~ Luisa A. Igloria, author of Maps for Migrants and Ghosts (2020), Poet Laureate of the Commonwealth of Virginia 2020-22
In this powerful debut collection, Jacki Rigoni navigates the topic of domestic violence with honesty and bravery. Survival, mending, and how “we bend again toward light,” compels these profound poems that emerge from “a marriage decomposed / with the oak leaves.” What is balm for such loss and disillusionment? Children, mothers, gardenias, and the speaker’s own will of a salmon who moves “herself upstream against every force.” Ultimately, Seven Skirts is a collection rooted in healing. This is a necessary and stunning book.
~ Tayve Neese, author of Blood to Fruit, Co-founder of Trio House Press
Jacki Rigoni lives with her three children in the San Francisco Bay Area, where she serves as Poet Laureate of Belmont, California. She has a master’s degree in English from the University of California, Berkeley, and is a credentialed teacher. A finalist for the 2018 Francine Ringold Awards for New Writers, her poems appear in Nimrod International Journal, Moon City Review, anthologies, and permanent public art installations. Jacki writes on her site WomanUprising.com and facilitates courses for women at WomanU.com.
For review copies, please email editor (at) palomapress.net
“[Marcelina] is a 31-page sequence weaving [Jean] Vengua’s own visits to Stockton and the Jersey Island delta, with rumors of the crime, ghost stories circulating in the community, and fragments of news reports from 1933 that also capture the economic and social tensions seething under the surface…
What strikes me most in this reading of Marcelina, however, is the careful way Vengua gathers inchoate bits of story like someone panning for clearer residue.” (Luisa A. Igloria)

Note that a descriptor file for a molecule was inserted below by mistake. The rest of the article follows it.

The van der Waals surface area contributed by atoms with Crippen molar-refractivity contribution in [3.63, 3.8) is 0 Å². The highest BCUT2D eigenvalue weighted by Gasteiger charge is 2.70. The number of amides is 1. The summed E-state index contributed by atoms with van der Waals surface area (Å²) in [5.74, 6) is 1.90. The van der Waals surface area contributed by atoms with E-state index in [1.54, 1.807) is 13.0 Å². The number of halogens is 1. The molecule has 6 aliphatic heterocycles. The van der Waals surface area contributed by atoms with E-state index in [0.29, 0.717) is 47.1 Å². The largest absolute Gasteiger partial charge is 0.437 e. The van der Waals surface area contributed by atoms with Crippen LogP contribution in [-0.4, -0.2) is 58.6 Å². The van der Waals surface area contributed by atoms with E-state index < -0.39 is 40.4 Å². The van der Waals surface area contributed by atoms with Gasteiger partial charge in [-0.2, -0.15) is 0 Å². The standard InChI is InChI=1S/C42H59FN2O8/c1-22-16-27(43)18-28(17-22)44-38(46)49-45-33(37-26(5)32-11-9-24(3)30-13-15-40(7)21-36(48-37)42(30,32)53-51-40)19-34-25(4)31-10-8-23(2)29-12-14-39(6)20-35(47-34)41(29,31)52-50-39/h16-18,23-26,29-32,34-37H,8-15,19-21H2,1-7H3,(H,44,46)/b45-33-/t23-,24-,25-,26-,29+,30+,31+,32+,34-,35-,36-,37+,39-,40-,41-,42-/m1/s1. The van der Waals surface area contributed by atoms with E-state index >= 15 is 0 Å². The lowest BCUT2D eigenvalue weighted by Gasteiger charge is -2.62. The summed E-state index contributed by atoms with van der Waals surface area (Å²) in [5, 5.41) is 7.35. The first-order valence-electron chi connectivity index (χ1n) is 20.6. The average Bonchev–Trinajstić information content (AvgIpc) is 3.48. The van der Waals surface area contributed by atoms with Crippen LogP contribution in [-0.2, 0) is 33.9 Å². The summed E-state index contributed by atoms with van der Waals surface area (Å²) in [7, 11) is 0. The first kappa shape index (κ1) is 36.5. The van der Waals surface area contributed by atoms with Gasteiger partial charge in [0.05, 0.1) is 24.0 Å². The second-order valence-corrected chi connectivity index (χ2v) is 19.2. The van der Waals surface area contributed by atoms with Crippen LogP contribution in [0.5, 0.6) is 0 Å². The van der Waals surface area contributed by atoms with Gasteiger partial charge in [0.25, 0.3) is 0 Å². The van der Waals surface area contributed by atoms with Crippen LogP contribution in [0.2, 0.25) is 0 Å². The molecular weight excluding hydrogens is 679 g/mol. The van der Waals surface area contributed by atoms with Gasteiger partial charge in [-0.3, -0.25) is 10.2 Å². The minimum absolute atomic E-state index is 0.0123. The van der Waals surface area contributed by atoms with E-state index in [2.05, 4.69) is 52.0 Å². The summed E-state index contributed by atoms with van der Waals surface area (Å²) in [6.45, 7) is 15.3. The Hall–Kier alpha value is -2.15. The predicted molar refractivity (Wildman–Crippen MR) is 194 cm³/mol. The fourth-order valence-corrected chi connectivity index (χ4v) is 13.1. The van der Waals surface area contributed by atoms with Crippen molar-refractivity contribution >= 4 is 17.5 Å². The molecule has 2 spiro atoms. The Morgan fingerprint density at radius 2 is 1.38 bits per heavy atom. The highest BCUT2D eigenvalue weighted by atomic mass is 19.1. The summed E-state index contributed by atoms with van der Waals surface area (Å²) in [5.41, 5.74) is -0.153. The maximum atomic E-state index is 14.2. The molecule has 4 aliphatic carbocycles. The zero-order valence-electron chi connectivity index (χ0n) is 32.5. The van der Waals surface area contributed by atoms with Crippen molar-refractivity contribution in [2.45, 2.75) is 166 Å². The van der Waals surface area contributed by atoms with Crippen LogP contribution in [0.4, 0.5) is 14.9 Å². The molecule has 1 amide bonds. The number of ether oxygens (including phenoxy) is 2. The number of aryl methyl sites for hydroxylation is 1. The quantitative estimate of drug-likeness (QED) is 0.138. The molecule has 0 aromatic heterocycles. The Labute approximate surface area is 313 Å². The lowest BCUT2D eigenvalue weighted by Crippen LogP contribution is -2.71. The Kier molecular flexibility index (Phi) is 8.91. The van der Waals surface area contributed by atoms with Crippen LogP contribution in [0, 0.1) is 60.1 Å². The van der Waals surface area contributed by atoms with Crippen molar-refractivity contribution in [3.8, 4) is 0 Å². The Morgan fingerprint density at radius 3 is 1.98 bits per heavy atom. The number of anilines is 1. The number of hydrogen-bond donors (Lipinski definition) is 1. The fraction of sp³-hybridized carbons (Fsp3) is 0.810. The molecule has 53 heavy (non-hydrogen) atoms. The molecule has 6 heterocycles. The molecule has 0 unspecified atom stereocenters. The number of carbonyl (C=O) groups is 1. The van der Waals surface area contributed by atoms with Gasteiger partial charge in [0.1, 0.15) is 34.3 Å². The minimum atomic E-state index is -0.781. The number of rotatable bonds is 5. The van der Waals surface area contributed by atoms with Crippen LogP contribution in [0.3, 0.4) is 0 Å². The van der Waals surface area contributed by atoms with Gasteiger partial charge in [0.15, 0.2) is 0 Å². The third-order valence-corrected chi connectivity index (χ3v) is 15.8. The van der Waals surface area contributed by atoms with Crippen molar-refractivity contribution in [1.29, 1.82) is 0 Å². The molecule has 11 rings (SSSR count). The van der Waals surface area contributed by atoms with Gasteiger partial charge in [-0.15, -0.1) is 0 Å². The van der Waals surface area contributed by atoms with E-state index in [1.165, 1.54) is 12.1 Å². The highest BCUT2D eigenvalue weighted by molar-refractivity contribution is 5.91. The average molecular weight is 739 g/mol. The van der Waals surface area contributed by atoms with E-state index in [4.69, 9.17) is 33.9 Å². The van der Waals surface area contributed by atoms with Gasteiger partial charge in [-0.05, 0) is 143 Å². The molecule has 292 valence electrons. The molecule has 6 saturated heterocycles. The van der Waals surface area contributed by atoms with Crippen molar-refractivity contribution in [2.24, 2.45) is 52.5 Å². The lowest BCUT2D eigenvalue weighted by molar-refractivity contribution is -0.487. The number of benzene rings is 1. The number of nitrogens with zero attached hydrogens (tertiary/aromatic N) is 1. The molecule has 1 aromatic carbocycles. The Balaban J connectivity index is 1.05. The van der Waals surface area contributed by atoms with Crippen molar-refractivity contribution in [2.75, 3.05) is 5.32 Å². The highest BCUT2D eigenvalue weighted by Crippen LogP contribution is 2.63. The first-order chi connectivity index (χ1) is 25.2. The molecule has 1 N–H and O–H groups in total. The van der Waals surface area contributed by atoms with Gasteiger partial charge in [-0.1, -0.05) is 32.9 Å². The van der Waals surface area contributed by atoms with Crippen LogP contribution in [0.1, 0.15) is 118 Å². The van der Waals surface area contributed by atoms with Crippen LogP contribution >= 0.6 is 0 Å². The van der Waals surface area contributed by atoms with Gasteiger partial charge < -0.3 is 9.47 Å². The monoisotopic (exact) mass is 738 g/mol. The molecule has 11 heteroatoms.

Read the full review here.
An Everett native pays a poetic tribute to her father
“Shellback” is a collection of narrative poems honoring John D. Osterman, a lifelong Everett resident and WWII veteran.
In “Shellback,” Osterman remembers her father from her mid-century childhood to his death at 98 in 2017. The book is set in her Pacific Northwest hometown and the Pacific theater of World War II. Her poems speak of love, forgiveness, tragedy and grief.
“Shellback” — the title is slang for a veteran sailor — is a plainspoken portrait of a World War II naval combat veteran.
Osterman, 68, writes about the nostalgia of her childhood days trying “to be his boy,” followed by the nightmares her father witnessed during World War II. With a daughter’s devotion, she then writes about wishing to understand him and caring for him in his last years.
The Everett Public Library presents “Writers Live: Everett Poetry Night” at 5 p.m. April 20 via Crowdcast. Jeanne-Marie Osterman and Steve K. Bertrand are the two featured poets. Register at http://www.crowdcast.io/e/everettpoetry. A link to the event will be emailed after registration. Call 425-257-8000 or go to http://www.epls.org for more information.
From the Academy of American Poets, “This year, to help celebrate the 25th annual occasion of National Poetry Month, we encourage you to check out these new poetry titles from our National Poetry Month partners, sponsors, and advertisers. Poems continue to offer us a sense of connection, and buying poetry books is one of the best ways to directly support poets and poetry publishers.” Full list here.